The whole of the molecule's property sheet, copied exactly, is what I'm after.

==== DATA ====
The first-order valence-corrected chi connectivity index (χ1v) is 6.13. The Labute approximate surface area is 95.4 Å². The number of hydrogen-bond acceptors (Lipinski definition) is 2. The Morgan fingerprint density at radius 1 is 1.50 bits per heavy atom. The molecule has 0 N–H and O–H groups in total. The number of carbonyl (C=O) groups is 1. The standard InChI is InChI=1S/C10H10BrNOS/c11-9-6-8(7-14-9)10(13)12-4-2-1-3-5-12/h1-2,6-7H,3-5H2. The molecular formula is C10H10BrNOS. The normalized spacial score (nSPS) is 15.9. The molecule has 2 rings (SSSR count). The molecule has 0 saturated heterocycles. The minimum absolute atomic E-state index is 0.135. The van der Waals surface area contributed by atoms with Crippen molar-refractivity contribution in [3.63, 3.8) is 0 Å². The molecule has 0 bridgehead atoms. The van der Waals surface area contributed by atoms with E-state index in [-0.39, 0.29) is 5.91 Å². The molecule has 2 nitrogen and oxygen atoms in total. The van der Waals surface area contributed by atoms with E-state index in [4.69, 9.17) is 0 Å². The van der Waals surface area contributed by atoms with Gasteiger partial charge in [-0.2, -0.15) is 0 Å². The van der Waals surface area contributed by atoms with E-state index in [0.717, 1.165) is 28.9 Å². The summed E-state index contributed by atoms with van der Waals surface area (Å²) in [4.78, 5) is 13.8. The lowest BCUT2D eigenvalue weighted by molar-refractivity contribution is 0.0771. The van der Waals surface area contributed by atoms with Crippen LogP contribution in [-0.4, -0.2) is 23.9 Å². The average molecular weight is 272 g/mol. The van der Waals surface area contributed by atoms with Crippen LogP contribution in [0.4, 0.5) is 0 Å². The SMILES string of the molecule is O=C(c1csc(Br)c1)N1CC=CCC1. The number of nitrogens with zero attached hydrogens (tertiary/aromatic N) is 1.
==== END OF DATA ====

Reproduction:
The first-order valence-corrected chi connectivity index (χ1v) is 6.13. The Labute approximate surface area is 95.4 Å². The number of hydrogen-bond acceptors (Lipinski definition) is 2. The Morgan fingerprint density at radius 1 is 1.50 bits per heavy atom. The molecule has 0 N–H and O–H groups in total. The number of carbonyl (C=O) groups is 1. The standard InChI is InChI=1S/C10H10BrNOS/c11-9-6-8(7-14-9)10(13)12-4-2-1-3-5-12/h1-2,6-7H,3-5H2. The molecular formula is C10H10BrNOS. The normalized spacial score (nSPS) is 15.9. The molecule has 2 rings (SSSR count). The molecule has 0 saturated heterocycles. The minimum absolute atomic E-state index is 0.135. The van der Waals surface area contributed by atoms with Crippen molar-refractivity contribution in [3.63, 3.8) is 0 Å². The molecule has 0 bridgehead atoms. The van der Waals surface area contributed by atoms with E-state index in [-0.39, 0.29) is 5.91 Å². The molecule has 2 nitrogen and oxygen atoms in total. The van der Waals surface area contributed by atoms with E-state index in [4.69, 9.17) is 0 Å². The van der Waals surface area contributed by atoms with Gasteiger partial charge in [-0.2, -0.15) is 0 Å². The van der Waals surface area contributed by atoms with E-state index in [0.717, 1.165) is 28.9 Å². The summed E-state index contributed by atoms with van der Waals surface area (Å²) in [4.78, 5) is 13.8. The lowest BCUT2D eigenvalue weighted by molar-refractivity contribution is 0.0771. The van der Waals surface area contributed by atoms with Crippen LogP contribution in [-0.4, -0.2) is 23.9 Å². The average molecular weight is 272 g/mol. The van der Waals surface area contributed by atoms with Crippen LogP contribution in [0.4, 0.5) is 0 Å². The SMILES string of the molecule is O=C(c1csc(Br)c1)N1CC=CCC1. The number of nitrogens with zero attached hydrogens (tertiary/aromatic N) is 1.